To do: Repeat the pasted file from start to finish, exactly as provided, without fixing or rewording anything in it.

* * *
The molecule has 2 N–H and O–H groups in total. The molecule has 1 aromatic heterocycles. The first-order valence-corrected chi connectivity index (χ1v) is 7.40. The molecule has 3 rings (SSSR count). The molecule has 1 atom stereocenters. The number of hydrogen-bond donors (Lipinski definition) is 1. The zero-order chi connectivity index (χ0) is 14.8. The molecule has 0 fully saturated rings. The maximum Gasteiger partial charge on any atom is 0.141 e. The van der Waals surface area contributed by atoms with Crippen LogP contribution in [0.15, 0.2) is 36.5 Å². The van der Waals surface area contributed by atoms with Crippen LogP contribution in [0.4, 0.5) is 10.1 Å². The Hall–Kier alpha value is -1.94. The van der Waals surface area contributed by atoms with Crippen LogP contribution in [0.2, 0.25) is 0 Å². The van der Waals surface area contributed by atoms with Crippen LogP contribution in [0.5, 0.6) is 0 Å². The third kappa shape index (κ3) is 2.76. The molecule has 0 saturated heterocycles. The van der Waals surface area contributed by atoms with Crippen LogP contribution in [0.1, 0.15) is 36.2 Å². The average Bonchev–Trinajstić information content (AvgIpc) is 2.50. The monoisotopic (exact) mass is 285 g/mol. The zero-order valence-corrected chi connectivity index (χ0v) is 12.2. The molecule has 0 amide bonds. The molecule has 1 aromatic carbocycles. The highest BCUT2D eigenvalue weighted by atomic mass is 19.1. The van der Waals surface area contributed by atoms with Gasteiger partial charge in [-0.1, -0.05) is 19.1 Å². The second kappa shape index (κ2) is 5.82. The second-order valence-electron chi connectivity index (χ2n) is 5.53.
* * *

The molecule has 2 N–H and O–H groups in total. The molecule has 1 aromatic heterocycles. The first-order valence-corrected chi connectivity index (χ1v) is 7.40. The molecule has 3 rings (SSSR count). The molecule has 1 atom stereocenters. The number of hydrogen-bond donors (Lipinski definition) is 1. The zero-order chi connectivity index (χ0) is 14.8. The molecule has 0 fully saturated rings. The maximum Gasteiger partial charge on any atom is 0.141 e. The van der Waals surface area contributed by atoms with Crippen LogP contribution in [0.15, 0.2) is 36.5 Å². The van der Waals surface area contributed by atoms with Crippen LogP contribution in [0.4, 0.5) is 10.1 Å². The Hall–Kier alpha value is -1.94. The van der Waals surface area contributed by atoms with Crippen LogP contribution in [0.2, 0.25) is 0 Å². The van der Waals surface area contributed by atoms with Crippen LogP contribution in [0.5, 0.6) is 0 Å². The third kappa shape index (κ3) is 2.76. The molecule has 0 saturated heterocycles. The van der Waals surface area contributed by atoms with Crippen LogP contribution in [0.1, 0.15) is 36.2 Å². The average Bonchev–Trinajstić information content (AvgIpc) is 2.50. The monoisotopic (exact) mass is 285 g/mol. The zero-order valence-corrected chi connectivity index (χ0v) is 12.2. The molecule has 0 amide bonds. The molecule has 1 aromatic carbocycles. The highest BCUT2D eigenvalue weighted by atomic mass is 19.1. The van der Waals surface area contributed by atoms with Gasteiger partial charge in [-0.1, -0.05) is 19.1 Å². The second kappa shape index (κ2) is 5.82. The second-order valence-electron chi connectivity index (χ2n) is 5.53.